Safeway Classic Presented by Coca Cola:
Day Three Fan Diary - August 22, 2010
Hello on Sunday from Pumpkin Ridge in Oregon, home of the 2010 Safeway Classic Presented by Coca Cola. As the TV watchers and the fans who follow LPGA closely knew, today's drama was the contest between Ai Miyazato and Cristie Kerr, not just for the tournament, but for the number one Rolex Ranking. The news parts of the LPGA web site cover that aspect of the story especially well, so I won't rehash it here. But at course level things got exciting as Ai hung steadfastly to her lead with a set of solid pars, while Cristie has a more up and down day that got her close--within a shot--but ultimately left her two behind Ai and tied for second. And I honestly think it was closer than it looked. Cristie was taking risks to catch up, and Ai faced some long puts and some tough up and downs to hang on to first. It was exciting, especially since the top finishers were packed into the last pairs of players where we could keep an eye on them.
A Glimpse of the Future
But before the battle royal for first shaped up we had time for some other firist class spectator activities. We spent most of the morning and early afternoon following a dynamic pair of young players - Vicky Hurst and Hee Young Park. Both have taken interesting paths to the tour - Vicky having come through the Duramed FUTURES Tour program, and Hee Young through the Asian women's golf program. Both are excellent golfers and fun to watch.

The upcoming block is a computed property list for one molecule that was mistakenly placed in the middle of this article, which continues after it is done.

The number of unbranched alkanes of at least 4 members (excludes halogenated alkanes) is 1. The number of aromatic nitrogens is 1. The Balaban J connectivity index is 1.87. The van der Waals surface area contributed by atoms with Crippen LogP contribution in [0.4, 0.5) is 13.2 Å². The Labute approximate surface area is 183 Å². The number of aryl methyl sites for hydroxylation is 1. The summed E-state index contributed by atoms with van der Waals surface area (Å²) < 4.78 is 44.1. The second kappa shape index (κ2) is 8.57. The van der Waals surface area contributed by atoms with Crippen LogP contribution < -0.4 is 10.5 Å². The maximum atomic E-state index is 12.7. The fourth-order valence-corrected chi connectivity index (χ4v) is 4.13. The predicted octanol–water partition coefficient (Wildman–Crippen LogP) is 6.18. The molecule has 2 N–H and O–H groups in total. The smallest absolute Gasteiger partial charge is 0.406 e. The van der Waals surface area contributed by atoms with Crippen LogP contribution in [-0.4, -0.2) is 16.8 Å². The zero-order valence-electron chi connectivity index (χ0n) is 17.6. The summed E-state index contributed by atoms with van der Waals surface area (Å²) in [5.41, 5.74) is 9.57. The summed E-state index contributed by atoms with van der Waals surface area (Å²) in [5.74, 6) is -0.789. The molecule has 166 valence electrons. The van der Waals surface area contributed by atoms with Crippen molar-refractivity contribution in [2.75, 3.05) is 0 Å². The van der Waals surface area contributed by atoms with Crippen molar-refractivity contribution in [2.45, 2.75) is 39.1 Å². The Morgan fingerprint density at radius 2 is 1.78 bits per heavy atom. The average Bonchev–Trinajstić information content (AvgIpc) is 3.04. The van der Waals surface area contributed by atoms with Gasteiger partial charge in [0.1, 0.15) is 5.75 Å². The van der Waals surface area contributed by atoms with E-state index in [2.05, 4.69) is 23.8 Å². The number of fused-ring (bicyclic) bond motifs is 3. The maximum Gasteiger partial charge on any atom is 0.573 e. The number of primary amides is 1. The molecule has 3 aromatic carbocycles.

We guessed that something might happen because the two had played well on Saturday. Vicky has a bogey free round yesterday, and Hee Young had eagled the difficult 9th hole on their way to -2 scores. Today the two stood at -5 coming off the 8th hole. Unfortunately Vicky ran into trouble with double bogies on both the 11th and 12th holes. I'm sure she was disappointed with her finish, but she still showed why she's out there. Driving isn't everything, but the 305 yard monster she pounded on 18 showed everybody what a talented ball striker she is. Where does she get that power? Hee Young, whose nickname is apparently "Rocket", did somewhat better, finishing in the top ten. She impressed with her ball placement and iron play. And she isn't a slouch with the long clubs either. She and Vicky made a great pair to watch, and I'm sure we will be seeing much more of both of them in the future.
Orenery Oregon Weather